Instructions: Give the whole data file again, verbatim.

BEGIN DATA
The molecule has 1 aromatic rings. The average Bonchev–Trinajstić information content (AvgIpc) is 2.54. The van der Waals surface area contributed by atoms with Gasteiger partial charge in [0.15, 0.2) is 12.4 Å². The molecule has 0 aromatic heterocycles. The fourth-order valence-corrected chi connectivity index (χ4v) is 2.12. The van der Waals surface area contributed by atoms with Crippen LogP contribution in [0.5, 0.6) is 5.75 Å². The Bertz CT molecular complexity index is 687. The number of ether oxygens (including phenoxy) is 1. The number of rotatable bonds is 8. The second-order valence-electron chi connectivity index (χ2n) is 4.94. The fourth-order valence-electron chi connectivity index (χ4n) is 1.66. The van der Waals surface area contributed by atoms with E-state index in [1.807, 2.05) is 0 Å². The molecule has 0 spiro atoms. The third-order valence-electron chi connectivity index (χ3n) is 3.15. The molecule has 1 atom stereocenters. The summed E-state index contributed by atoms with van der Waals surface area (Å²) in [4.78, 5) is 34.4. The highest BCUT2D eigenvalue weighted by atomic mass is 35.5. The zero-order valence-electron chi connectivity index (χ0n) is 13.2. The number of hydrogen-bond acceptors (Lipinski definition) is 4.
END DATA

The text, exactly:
The molecule has 1 aromatic rings. The average Bonchev–Trinajstić information content (AvgIpc) is 2.54. The van der Waals surface area contributed by atoms with Gasteiger partial charge in [0.15, 0.2) is 12.4 Å². The molecule has 0 aromatic heterocycles. The fourth-order valence-corrected chi connectivity index (χ4v) is 2.12. The van der Waals surface area contributed by atoms with Crippen LogP contribution in [0.5, 0.6) is 5.75 Å². The Bertz CT molecular complexity index is 687. The number of ether oxygens (including phenoxy) is 1. The number of rotatable bonds is 8. The second-order valence-electron chi connectivity index (χ2n) is 4.94. The fourth-order valence-electron chi connectivity index (χ4n) is 1.66. The van der Waals surface area contributed by atoms with E-state index in [1.807, 2.05) is 0 Å². The molecule has 0 spiro atoms. The third-order valence-electron chi connectivity index (χ3n) is 3.15. The molecule has 1 atom stereocenters. The summed E-state index contributed by atoms with van der Waals surface area (Å²) in [4.78, 5) is 34.4. The highest BCUT2D eigenvalue weighted by atomic mass is 35.5. The zero-order valence-electron chi connectivity index (χ0n) is 13.2. The number of hydrogen-bond acceptors (Lipinski definition) is 4.